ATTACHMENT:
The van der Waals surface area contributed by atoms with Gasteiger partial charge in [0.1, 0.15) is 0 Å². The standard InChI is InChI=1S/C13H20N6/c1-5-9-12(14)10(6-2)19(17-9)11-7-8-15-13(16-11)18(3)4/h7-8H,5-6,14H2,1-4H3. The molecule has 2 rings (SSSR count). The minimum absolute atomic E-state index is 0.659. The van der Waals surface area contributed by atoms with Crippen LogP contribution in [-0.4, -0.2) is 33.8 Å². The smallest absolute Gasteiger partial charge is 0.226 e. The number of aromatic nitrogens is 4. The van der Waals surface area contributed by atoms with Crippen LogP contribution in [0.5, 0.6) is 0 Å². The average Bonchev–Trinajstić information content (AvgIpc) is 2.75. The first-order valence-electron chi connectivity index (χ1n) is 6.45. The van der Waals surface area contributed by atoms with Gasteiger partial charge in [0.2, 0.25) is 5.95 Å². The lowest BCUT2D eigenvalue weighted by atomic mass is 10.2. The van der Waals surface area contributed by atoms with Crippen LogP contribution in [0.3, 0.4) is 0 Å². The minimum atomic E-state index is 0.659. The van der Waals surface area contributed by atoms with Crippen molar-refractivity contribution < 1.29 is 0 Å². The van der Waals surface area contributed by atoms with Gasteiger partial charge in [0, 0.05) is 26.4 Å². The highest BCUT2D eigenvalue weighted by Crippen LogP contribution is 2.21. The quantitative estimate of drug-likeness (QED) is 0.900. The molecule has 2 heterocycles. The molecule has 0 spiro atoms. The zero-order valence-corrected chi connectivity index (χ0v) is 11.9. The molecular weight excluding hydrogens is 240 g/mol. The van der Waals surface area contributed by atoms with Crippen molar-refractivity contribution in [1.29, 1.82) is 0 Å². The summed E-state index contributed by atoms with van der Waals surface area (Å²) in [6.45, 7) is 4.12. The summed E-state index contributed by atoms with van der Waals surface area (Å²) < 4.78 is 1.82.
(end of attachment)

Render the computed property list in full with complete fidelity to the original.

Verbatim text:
The van der Waals surface area contributed by atoms with Gasteiger partial charge in [0.1, 0.15) is 0 Å². The standard InChI is InChI=1S/C13H20N6/c1-5-9-12(14)10(6-2)19(17-9)11-7-8-15-13(16-11)18(3)4/h7-8H,5-6,14H2,1-4H3. The molecule has 2 rings (SSSR count). The minimum absolute atomic E-state index is 0.659. The van der Waals surface area contributed by atoms with Crippen LogP contribution in [-0.4, -0.2) is 33.8 Å². The smallest absolute Gasteiger partial charge is 0.226 e. The number of aromatic nitrogens is 4. The van der Waals surface area contributed by atoms with Crippen LogP contribution in [0.5, 0.6) is 0 Å². The average Bonchev–Trinajstić information content (AvgIpc) is 2.75. The first-order valence-electron chi connectivity index (χ1n) is 6.45. The van der Waals surface area contributed by atoms with Gasteiger partial charge in [0.2, 0.25) is 5.95 Å². The lowest BCUT2D eigenvalue weighted by atomic mass is 10.2. The van der Waals surface area contributed by atoms with Crippen LogP contribution in [0.3, 0.4) is 0 Å². The minimum atomic E-state index is 0.659. The van der Waals surface area contributed by atoms with Crippen molar-refractivity contribution < 1.29 is 0 Å². The van der Waals surface area contributed by atoms with Gasteiger partial charge in [0, 0.05) is 26.4 Å². The highest BCUT2D eigenvalue weighted by Crippen LogP contribution is 2.21. The quantitative estimate of drug-likeness (QED) is 0.900. The molecule has 2 heterocycles. The molecule has 0 spiro atoms. The zero-order valence-corrected chi connectivity index (χ0v) is 11.9. The molecular weight excluding hydrogens is 240 g/mol. The van der Waals surface area contributed by atoms with Crippen molar-refractivity contribution in [1.29, 1.82) is 0 Å². The summed E-state index contributed by atoms with van der Waals surface area (Å²) in [6.45, 7) is 4.12. The summed E-state index contributed by atoms with van der Waals surface area (Å²) < 4.78 is 1.82.